If you want to continue with Ghibli, but perhaps fancy a return to the darkness of some of our earlier suggestions, then Miyazaki’s other masterpiece – Princess Mononoke – is worth a watch. Set in Japan’s Muromachi period (between the 14th-16th centuries), Prince Ashitaka, poisoned by an ancient demon, finds himself thrown into the middle of a conflict between the supernatural gods of the earth and the humans who are frittering aware the planet's resources. It does everything a good epic should do: finding microcosmic moments that explore a battle that is raging just out of frame at all times. The dub features excellent voice acting from Billy Crudup, Claire Danes, Minnie Driver and Billy Bob Thornton (if you can’t tell, it’s from the 1990s).
One of the most acclaimed animes to ever come out of Japan, Cowboy Bebop is worth watching for the soundtrack alone: the work of one of Japan’s best composers, Yoko Kanno, with a purpose-built band called the Seatbelts, it spans all genres and tastes to create an interplanetary score of funk and blues. Want a taste? Try listening to his famous opening song – “Tank!” – on Youtube now. Following a crew of bounty hunters as they travel through space on their ship called Bebop, each crew member has a heartbreaking story of loss and acceptance they go on. At its core is that of Spike Spiegel, who defected from an intergalactic crime syndicate. He's now hunted by former ally Vicious, while also searching for his lost love Julia across the stars. It’s a show that moves from slow and mournful to sexy and high-octane in a second.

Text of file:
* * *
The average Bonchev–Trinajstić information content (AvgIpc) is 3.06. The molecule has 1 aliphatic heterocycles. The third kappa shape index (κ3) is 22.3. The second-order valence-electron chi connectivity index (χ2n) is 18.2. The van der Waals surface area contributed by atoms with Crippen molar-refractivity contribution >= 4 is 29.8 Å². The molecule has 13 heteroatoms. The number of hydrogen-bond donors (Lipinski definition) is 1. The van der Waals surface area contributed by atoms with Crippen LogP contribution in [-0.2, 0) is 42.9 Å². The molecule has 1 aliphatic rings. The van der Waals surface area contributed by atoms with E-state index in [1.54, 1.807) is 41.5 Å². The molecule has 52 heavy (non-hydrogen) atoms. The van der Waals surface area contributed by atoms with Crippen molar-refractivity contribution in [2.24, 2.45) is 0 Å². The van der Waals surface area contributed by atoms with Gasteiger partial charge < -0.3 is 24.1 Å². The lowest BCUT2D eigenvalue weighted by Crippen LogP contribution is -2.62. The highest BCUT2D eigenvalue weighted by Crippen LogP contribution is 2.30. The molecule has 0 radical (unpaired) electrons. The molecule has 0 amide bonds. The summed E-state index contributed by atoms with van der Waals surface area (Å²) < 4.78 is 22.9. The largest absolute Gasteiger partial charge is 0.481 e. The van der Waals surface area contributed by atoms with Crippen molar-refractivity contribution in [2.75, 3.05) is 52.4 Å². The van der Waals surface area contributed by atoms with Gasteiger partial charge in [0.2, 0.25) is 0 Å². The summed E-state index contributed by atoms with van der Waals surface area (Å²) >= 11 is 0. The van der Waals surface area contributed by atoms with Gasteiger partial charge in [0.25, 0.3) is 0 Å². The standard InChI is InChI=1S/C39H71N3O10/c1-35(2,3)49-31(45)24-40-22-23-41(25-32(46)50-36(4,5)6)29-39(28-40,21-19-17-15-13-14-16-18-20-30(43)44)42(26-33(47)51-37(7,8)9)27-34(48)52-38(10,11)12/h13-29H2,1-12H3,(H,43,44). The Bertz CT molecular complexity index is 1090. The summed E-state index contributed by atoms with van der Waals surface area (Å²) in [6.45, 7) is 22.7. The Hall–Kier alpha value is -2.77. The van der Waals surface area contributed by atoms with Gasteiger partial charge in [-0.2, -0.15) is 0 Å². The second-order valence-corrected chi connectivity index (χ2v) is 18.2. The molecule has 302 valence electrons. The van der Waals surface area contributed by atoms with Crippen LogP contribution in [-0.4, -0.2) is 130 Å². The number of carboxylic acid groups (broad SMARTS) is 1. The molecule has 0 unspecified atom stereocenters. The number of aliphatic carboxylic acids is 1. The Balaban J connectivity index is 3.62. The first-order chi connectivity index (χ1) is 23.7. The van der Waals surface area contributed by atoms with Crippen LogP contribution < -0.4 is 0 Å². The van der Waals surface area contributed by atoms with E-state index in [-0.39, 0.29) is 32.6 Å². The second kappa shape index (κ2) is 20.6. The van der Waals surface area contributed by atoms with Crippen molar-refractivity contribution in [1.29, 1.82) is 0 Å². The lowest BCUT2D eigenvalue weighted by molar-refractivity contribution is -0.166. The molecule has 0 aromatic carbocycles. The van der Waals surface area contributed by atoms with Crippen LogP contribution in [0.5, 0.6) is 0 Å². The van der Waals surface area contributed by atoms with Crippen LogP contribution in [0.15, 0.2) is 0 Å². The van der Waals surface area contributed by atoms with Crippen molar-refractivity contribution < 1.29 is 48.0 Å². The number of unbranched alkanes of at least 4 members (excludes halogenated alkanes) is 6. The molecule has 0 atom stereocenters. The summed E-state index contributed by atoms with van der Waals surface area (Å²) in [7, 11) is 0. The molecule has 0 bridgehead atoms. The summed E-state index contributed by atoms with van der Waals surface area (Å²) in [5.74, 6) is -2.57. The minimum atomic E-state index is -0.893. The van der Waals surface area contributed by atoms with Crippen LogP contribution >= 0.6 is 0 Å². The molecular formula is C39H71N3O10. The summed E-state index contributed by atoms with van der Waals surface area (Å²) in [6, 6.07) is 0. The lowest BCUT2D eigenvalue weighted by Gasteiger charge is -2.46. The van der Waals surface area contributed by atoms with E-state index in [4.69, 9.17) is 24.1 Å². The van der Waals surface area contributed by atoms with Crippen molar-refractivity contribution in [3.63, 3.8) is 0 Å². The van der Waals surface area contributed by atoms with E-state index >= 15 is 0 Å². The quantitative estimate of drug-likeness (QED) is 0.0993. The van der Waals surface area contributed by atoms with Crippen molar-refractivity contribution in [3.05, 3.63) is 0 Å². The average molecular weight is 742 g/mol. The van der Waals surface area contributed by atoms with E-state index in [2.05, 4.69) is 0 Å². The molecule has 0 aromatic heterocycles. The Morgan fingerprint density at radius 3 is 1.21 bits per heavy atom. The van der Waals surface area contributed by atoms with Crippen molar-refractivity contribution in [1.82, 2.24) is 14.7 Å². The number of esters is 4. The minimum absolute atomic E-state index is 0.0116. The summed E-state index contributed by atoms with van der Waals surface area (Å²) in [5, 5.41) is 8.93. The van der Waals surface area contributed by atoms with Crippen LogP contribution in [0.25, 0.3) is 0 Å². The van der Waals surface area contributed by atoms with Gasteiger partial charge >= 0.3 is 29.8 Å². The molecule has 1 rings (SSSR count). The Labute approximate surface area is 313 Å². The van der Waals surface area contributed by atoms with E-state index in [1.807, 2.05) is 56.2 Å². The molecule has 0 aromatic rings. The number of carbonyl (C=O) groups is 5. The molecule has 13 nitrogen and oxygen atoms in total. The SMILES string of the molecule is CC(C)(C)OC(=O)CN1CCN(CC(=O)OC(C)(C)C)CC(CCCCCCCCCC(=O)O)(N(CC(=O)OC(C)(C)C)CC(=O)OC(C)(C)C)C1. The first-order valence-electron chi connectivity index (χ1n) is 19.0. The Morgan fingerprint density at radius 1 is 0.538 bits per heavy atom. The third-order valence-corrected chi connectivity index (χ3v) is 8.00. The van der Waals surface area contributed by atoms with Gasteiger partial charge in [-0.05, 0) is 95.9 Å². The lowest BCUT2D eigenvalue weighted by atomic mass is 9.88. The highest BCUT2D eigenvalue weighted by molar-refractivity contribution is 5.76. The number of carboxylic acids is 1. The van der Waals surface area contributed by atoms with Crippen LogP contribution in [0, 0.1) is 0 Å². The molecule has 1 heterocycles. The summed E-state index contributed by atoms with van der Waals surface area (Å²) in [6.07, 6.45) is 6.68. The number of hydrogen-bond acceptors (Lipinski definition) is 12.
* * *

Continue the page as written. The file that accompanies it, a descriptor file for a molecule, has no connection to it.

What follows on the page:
Attack On Titan
Set in an ancient walled city that houses the last of humanity, Attack On Titan follows childhood friends Eren, Mikasa and Armin as they join the crack squad of warriors designated to kill “titans” – surreal, half-human giants and trolls that killed their families mercilessly many years before. The first six episodes in particular are perhaps the most intense opening to an anime ever: where usually shows build to their big shock moments, they never seem to stop here.
If you love taut, gripping thrillers, then Death Note is for you. It features a simple but ingenious premise that its creators wring for every drop of potential and it's very satisfying to watch. Light Yagami is a teen prodigy who, one day, finds a notebook from the world of demons called a “Death Note”. The book comes with a set of rules and essentially allows Light an astonishing power: if he writes the name of a person he can visualise within its pages, they will die 15 minutes later. Using this power to slaughter known criminal masterminds, “Kira” – as he becomes known – is hunted down by the enigmatic criminal mastermind L in one of the great cat and mouse chases.